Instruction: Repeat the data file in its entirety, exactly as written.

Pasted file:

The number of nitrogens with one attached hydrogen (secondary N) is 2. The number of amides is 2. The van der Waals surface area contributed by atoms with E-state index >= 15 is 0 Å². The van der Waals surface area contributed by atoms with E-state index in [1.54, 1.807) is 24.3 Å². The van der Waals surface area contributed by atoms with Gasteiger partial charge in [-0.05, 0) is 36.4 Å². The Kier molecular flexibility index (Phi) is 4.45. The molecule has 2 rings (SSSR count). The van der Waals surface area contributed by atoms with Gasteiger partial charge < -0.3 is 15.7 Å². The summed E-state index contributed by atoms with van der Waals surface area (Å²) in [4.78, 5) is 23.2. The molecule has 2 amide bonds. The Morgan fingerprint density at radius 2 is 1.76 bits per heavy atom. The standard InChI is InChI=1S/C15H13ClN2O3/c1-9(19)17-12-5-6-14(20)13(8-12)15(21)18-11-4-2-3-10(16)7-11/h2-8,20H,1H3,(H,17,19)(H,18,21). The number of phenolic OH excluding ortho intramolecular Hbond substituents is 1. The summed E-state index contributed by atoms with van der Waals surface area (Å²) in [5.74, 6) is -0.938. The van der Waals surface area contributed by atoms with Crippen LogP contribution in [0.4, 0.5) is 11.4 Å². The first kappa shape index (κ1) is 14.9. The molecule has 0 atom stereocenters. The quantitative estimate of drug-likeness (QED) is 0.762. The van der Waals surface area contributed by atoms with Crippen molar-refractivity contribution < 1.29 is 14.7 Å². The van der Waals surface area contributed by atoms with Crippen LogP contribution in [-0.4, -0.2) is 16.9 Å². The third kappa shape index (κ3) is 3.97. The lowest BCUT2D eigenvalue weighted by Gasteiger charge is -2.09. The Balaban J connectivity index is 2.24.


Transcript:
The number of nitrogens with one attached hydrogen (secondary N) is 2. The number of amides is 2. The van der Waals surface area contributed by atoms with E-state index >= 15 is 0 Å². The van der Waals surface area contributed by atoms with E-state index in [1.54, 1.807) is 24.3 Å². The van der Waals surface area contributed by atoms with Gasteiger partial charge in [-0.05, 0) is 36.4 Å². The Kier molecular flexibility index (Phi) is 4.45. The molecule has 2 rings (SSSR count). The van der Waals surface area contributed by atoms with Gasteiger partial charge < -0.3 is 15.7 Å². The summed E-state index contributed by atoms with van der Waals surface area (Å²) in [4.78, 5) is 23.2. The molecule has 2 amide bonds. The Morgan fingerprint density at radius 2 is 1.76 bits per heavy atom. The standard InChI is InChI=1S/C15H13ClN2O3/c1-9(19)17-12-5-6-14(20)13(8-12)15(21)18-11-4-2-3-10(16)7-11/h2-8,20H,1H3,(H,17,19)(H,18,21). The number of phenolic OH excluding ortho intramolecular Hbond substituents is 1. The summed E-state index contributed by atoms with van der Waals surface area (Å²) in [5.74, 6) is -0.938. The van der Waals surface area contributed by atoms with Crippen LogP contribution in [0.4, 0.5) is 11.4 Å². The first kappa shape index (κ1) is 14.9. The molecule has 0 atom stereocenters. The quantitative estimate of drug-likeness (QED) is 0.762. The van der Waals surface area contributed by atoms with Crippen molar-refractivity contribution < 1.29 is 14.7 Å². The van der Waals surface area contributed by atoms with Crippen LogP contribution in [-0.4, -0.2) is 16.9 Å². The third kappa shape index (κ3) is 3.97. The lowest BCUT2D eigenvalue weighted by Gasteiger charge is -2.09. The Balaban J connectivity index is 2.24.